“Leonard Covello, Marcantonio’s teacher and mentor, created a club called the Circolo de Italiano, that helped Italian students learn to help one another as well as their families in the community of East Harlem. Covello firmly believed the children of immigrants must learn their parents’ languages ”

The Lucky Corner in East Harlem New York City

American Labor Party rally at Lucky Corner during Marcantonio’s mayoral campaign, November, 1949.

Marcantonio went on to become a congressman who championed the rights of immigrant groups that included mostly Italians and Puerto Ricans. Dr. Meyer described, in depth, how Marcantonio publicly defended Pedro Albizu Campos and Clemente Soto Vélez, who had been imprisoned for treason by the United States government for their involvement in the Puerto Rican Independence movement.

LuLu LoLo Pascale, community activist and performance artist, dramatized letters to Marcantonio from his constituency. An East Harlem native who grew up on the same block, Ms. Pascale reminisced talking to Marcantonio in the street when she was a small child. With a heavy heart, she recalled, “It was so long ago… if only I could remember what he and my father used to talk about!”

Roberto Ragone

Roberto Ragone reenacts Marcantonio speaking at the Lucky Corner

“When I put on this fedora, I become Marcantonio,” said Bronx native, consultant, and actor Roberto Ragone, who dramatized a Mayoral campaign speech made in 1949, the night before election day at the “Lucky Corner” on East 116th Street and Lexington Ave.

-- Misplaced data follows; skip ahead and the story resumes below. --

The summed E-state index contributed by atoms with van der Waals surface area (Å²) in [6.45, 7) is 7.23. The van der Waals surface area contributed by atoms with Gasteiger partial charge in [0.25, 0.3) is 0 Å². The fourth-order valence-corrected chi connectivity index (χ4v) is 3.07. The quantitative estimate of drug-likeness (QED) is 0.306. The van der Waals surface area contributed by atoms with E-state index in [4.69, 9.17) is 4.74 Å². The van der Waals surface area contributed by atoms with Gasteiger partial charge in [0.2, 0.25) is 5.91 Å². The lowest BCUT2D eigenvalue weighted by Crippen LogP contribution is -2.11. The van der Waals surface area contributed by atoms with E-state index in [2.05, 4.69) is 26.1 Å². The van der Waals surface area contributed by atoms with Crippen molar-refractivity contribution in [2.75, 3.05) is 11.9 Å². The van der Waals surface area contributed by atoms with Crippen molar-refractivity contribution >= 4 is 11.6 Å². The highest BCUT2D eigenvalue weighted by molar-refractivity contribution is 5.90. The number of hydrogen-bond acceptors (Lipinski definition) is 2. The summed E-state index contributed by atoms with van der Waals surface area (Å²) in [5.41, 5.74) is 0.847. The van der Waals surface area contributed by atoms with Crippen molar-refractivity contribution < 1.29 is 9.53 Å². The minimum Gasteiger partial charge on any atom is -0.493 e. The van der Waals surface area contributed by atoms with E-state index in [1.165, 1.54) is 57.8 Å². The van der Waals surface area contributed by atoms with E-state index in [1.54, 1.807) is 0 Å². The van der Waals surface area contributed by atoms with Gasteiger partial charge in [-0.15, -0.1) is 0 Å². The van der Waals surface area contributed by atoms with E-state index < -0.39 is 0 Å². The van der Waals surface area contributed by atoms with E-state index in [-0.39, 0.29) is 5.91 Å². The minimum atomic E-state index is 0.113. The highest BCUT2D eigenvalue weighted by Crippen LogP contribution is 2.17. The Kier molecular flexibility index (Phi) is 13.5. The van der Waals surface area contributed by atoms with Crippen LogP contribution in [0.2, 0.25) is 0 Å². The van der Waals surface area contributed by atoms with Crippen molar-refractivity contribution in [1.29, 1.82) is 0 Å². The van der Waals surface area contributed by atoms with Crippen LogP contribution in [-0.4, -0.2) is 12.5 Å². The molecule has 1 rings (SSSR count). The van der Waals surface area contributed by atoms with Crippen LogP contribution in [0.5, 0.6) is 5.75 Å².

“[I pledge] our City shall be free from fear – fear of discrimination and fear of want,” Ragone read with much fervor and enthusiasm, “I pledge to fight for the ‘little’ people of the City of New York.”

Dr Gerald Meyer

Dr Gerald Meyer

Professor Meyer, Gil Fagiani, Maria Lisella, LuLu LoLo Pascale, Roberto Ragone, Ria Barakos, Luis Romero, Terry Anderson, Adam Meyer, and a dozen others dedicated to the cause formed the “Vito Marcantonio Forum” in October 2011.

The community based organization brings together people from a wide variety of backgrounds dedicated to disseminating and sharing knowledge of the life and work of Vito Marcantonio (1902 to 1954). For more information, please see the group’s website at www.VitoMarcantonioForum.org

Major political and civic landmarks in Vito Marcantonio’s New York: illuminating his life

Vito Marcantonio’s New York: illuminating his life